Understanding the factors that influence household use of clean energy in the Similipal Tiger Reserve, India
Bhagirath Behera and
Dil Rahut ()
Natural Resources Forum, 2018, vol. 42, issue 1, 3-18
Biotic pressure in and around protected areas (PA) is the primary cause of biodiversity loss in many developing countries across the globe. The pressure comes partly from biomass energy dependency in the form of heavy extraction of fuelwood from the forests. Although biomass fuels provide easily accessible and affordable sources of domestic energy to the rural masses, their combustion results in environmental and healthâ€ related hazards. The objectives of this paper are to assess the patterns of household energy use in a subsistence forest economy and analyze the factors that influence their energy use choice for cooking and lighting. The paper uses primary data collected randomly from 244 households located in and around the Similipal Tiger Reserve (STR), situated in the eastern Indian state of Odisha. Age of the household head, number of days in wage employment, number of adult males and females in a household, education of the household head and landholding size are found to be the major variables that determine household fuelwood collection sources inside the reserve. Considering household structure as an income indicator, the analysis clearly shows that nonâ€ poor households prefer to use clean energy (i.e. solar) for lighting, while poor households tend to use solid fuel. Energy policies for development should be based on the realistic proposition that fuelwood will remain the major source of energy for cooking for substantial proportions of the worldâ€™s population. Promotion of public education, social forestry schemes and fuelâ€ efficient improved chulhas should be encouraged in order to reduce household dependence on fuelwood. Moreover, devolving sufficient property rights over forest resources to local communities may help secure their broadâ€ based and active participation in the decisionâ€ making process, which may result in a positive change in the attitude of the local people towards biodiversity conservation.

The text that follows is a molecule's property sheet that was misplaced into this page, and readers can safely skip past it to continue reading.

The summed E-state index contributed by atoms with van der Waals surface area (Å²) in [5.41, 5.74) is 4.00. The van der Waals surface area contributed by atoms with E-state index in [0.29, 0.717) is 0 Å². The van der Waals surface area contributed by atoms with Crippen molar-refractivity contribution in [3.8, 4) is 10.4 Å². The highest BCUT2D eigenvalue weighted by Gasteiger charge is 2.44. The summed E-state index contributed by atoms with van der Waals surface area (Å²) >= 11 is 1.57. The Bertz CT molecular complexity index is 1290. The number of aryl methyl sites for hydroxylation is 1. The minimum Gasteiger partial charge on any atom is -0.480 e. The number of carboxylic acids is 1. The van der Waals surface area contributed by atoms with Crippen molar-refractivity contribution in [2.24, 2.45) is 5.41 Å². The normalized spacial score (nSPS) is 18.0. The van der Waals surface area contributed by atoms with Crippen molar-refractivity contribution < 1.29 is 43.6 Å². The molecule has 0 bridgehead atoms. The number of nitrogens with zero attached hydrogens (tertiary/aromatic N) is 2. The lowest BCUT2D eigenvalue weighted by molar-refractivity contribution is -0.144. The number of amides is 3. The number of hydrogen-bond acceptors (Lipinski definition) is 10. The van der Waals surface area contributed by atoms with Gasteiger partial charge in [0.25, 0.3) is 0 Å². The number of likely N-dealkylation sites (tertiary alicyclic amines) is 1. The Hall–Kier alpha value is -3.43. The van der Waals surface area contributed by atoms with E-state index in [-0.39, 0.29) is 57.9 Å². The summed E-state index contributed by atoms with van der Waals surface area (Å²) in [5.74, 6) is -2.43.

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Persistent link: https://EconPapers.repec.org/RePEc:wly:natres:v:42:y:2018:i:1:p:3-18
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